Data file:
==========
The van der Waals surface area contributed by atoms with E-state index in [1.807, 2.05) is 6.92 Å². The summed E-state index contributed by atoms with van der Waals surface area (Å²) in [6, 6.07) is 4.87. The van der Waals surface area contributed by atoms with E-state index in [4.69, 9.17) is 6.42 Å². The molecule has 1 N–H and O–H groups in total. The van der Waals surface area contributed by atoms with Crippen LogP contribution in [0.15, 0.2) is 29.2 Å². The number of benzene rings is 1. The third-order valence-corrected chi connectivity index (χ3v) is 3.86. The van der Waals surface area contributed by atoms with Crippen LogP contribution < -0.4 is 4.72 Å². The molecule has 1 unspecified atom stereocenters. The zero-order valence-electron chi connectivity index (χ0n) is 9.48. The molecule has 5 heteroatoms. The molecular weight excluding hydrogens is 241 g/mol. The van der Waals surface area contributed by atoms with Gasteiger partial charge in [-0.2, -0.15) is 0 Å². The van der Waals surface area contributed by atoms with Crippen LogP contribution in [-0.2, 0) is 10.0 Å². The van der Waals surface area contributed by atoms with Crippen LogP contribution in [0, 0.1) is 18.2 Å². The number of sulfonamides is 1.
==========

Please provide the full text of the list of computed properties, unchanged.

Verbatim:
The van der Waals surface area contributed by atoms with E-state index in [1.807, 2.05) is 6.92 Å². The summed E-state index contributed by atoms with van der Waals surface area (Å²) in [6, 6.07) is 4.87. The van der Waals surface area contributed by atoms with E-state index in [4.69, 9.17) is 6.42 Å². The molecule has 1 N–H and O–H groups in total. The van der Waals surface area contributed by atoms with Crippen LogP contribution in [0.15, 0.2) is 29.2 Å². The number of benzene rings is 1. The third-order valence-corrected chi connectivity index (χ3v) is 3.86. The van der Waals surface area contributed by atoms with Crippen LogP contribution < -0.4 is 4.72 Å². The molecule has 1 unspecified atom stereocenters. The zero-order valence-electron chi connectivity index (χ0n) is 9.48. The molecule has 5 heteroatoms. The molecular weight excluding hydrogens is 241 g/mol. The van der Waals surface area contributed by atoms with Gasteiger partial charge in [-0.2, -0.15) is 0 Å². The van der Waals surface area contributed by atoms with Crippen LogP contribution in [-0.2, 0) is 10.0 Å². The van der Waals surface area contributed by atoms with Crippen LogP contribution in [0, 0.1) is 18.2 Å². The number of sulfonamides is 1.